To generate electricity from overhead vehicles, scientists in California are proposing using piezoelectric crystals which convert mechanical energy into electrical energy and vice versa. Piezoelectricity (literally “pressing electricity”) was first discovered and used in the 19th century, one of the most common application being electric cigarette lighters, which use piezoelectric crystals to create a flame. Another common application is the microphone you probably have incorporated in your laptop, which uses piezoelectric crystals to convert your voice (sound vibration) into electrical signals which are then processed by the computer. There’s even a dance club in San Francisco which uses this setup under its dance floor to power the lighting.

“If piezoelectric‐based technology has the potential to match the performance, reliability and costs of existing or emerging renewable energy sources, then it can potentially diversify California’s resource portfolio and ultimately increase grid reliability and reduce costs to ratepayers,” states a report prepared for the CEC in 2014

Piezoelectric walkways have been implemented in some parts of Europe or in East Japan Railway Company’s Tokyo station, and the first piezoelectric freeway opened in 2009 in Israel. The coastal road Route 4 in Israel consists of a ten-meter strip of asphalt which cover the piezoelectric generators beneath while batteries are located nearby to store the 2,000 watt-hours of electricity which this setup generates.

It was Route 4 that provided the inspiration for U.S. officials to first propose a similar project back home five years ago, but the state’s Governor first wanted a research team formed that would study the technology. Now, CEC announced it would be finally funding multiple piezoelectric pilot projects throughout California.

“I still get stopped on the street by people who ask what happened to the idea of using our roads to generate electricity,” said Mike Gatto, a Los Angeles assemblyman, in a statement. “California is the car capital of the world and we recycle just about everything. So why not capture the energy from road vibrations and put it to good use?”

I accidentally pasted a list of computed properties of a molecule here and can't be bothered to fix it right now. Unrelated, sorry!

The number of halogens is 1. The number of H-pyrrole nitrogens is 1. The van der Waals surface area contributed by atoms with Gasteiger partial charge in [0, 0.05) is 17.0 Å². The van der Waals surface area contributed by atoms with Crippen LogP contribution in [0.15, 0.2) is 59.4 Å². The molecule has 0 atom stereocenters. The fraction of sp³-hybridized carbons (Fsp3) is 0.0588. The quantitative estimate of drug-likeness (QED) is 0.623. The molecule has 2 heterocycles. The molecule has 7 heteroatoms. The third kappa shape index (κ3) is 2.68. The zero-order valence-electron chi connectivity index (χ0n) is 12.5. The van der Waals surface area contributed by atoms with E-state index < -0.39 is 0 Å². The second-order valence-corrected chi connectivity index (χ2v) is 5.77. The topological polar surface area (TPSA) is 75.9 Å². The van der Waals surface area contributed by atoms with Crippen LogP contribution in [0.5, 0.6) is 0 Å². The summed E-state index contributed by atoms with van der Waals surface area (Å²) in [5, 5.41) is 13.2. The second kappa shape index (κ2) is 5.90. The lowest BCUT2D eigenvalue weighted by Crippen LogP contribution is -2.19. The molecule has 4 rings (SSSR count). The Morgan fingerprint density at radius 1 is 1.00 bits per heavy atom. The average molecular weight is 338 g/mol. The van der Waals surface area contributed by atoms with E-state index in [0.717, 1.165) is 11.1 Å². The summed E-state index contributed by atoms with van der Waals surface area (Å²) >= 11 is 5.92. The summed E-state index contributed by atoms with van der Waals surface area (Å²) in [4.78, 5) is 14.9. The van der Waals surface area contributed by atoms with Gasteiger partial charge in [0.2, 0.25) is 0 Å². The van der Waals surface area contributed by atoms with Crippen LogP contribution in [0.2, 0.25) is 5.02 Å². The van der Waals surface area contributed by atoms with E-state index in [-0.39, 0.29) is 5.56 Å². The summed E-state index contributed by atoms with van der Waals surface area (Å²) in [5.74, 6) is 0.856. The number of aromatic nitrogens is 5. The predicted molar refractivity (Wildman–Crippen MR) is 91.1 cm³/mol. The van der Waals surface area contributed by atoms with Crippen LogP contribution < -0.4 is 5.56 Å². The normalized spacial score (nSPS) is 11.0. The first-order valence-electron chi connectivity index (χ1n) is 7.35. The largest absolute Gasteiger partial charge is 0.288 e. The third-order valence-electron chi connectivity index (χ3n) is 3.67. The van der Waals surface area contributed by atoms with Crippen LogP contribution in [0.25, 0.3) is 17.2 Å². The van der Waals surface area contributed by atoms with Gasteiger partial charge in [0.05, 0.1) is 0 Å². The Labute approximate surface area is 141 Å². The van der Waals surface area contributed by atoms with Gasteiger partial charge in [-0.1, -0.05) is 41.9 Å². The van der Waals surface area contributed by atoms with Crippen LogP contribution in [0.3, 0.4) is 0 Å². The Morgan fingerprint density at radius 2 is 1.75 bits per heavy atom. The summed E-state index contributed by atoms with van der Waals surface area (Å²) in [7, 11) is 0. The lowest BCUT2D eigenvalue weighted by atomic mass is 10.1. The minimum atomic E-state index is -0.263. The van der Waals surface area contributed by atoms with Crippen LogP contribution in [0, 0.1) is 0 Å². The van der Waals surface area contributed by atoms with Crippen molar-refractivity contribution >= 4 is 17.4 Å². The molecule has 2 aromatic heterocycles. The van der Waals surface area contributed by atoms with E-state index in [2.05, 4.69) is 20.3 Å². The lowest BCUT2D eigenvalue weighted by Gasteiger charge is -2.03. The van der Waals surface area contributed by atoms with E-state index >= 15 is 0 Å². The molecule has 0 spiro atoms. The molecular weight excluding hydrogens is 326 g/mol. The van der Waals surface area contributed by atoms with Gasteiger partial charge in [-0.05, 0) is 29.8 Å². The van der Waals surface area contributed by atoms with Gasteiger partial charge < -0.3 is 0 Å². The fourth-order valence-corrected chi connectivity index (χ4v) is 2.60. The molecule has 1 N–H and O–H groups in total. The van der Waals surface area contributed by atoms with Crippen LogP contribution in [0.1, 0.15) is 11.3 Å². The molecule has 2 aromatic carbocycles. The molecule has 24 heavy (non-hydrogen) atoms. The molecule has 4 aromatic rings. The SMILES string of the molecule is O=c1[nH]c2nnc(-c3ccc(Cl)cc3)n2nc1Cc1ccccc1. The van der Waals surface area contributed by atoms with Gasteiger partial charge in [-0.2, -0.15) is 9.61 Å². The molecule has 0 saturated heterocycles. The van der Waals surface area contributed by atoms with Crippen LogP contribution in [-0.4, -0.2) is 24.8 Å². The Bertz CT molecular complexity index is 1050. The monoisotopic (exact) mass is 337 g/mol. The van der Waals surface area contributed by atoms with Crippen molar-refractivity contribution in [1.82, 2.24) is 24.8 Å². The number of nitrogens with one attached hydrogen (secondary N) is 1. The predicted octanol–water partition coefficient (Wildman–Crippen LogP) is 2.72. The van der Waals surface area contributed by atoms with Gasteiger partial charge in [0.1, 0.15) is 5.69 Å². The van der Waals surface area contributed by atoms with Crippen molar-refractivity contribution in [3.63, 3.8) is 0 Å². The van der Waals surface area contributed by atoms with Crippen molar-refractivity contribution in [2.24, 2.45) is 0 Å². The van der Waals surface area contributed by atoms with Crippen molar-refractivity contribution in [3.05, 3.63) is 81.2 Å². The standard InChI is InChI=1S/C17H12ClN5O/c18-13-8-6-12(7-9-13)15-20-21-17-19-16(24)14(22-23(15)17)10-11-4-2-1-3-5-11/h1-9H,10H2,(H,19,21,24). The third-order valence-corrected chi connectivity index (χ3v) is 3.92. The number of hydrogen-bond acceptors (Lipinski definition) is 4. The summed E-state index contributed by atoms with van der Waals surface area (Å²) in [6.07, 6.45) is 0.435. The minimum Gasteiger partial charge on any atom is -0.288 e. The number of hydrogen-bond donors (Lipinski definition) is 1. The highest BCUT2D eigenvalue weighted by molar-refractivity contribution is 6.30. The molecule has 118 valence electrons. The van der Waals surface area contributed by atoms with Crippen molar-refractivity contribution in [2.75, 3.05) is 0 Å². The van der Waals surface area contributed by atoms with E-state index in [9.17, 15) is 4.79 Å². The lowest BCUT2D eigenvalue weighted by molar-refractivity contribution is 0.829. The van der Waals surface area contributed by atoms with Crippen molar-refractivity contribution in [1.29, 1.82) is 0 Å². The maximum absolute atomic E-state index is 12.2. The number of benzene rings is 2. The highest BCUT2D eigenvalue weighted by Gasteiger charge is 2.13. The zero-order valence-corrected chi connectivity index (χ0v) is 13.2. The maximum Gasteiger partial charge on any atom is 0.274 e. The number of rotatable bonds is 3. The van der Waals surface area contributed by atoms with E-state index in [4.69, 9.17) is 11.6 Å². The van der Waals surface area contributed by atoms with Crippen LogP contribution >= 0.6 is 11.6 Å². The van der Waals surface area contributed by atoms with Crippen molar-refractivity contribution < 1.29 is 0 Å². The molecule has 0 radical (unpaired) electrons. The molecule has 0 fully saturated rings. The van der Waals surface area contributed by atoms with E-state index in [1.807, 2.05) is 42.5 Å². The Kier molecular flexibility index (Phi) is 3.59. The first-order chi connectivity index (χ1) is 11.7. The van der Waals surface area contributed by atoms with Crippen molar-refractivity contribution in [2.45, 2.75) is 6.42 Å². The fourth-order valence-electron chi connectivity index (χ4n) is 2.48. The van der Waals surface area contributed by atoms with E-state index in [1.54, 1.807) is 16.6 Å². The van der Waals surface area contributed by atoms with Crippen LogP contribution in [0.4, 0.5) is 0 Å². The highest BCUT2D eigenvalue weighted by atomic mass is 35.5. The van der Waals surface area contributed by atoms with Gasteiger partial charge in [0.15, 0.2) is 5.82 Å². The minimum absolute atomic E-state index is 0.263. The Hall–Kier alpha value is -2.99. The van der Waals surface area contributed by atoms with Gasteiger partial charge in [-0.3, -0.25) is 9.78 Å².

Scientists estimate the energy generated from a 10 mile stretch of four-lane roadway can power the entire City of Burbank, which has a population numbering 105,000 people.

“Thirty years ago, no one would have believed that black silicon panels in the desert could generate ‘solar’ power,” said Gatto.  “Piezoelectric technology is real, and I am glad the state has finally acknowledged its potential in becoming an energy source.”

An atomically thin material, molybdenum disulfide (MoS2), shown, could be the basis for unique electric generator and mechanosensation devices that are optically transparent, extremely light, and very bendable and stretchable. —Image courtesy of Rob Felt/Georgia Tech

This electric generator is only a few atoms thin

Researchers from Columbia Engineering and the Georgia Institute of Technology report the first experimental proof of piezoelectricity and the piezotronic effect in an atomically thin material, molybdenum disulfide (MoS2). This makes it the thinnest electrical generator in the world. The resulting generator is optically transparent, extremely light weight, as well as very bendable and stretchable. In the future, such generators could be used to power extremely tiny devices harnessing energy from the environment, be them remote sensors or nanotech that travels through your bloodstream.

The world’s thinnest electrical generator

Positive and negative polarized charges are squeezed from a single layer of atoms, as it is being stretched. —Image courtesy of Lei Wang/Columbia Engineering

Positive and negative polarized charges are squeezed from a single layer of atoms, as it is being stretched.
—Image courtesy of Lei Wang/Columbia Engineering

Piezoelectricity is a well documented form of energy conversion  in which stretching or compressing a material causes it to generate an electrical voltage, or viceversa — an electrical current is applied to cause expansion or contraction in a material. This effect has been harnessed for various applications, some more practical than others, like a notebook that can be powered by typing (a piezoelectric transducer converts the pressure used to press the keys into electricity). This is the first time, however, that piezoelectricity has been demonstrated at the scale of only a few atoms of thickness.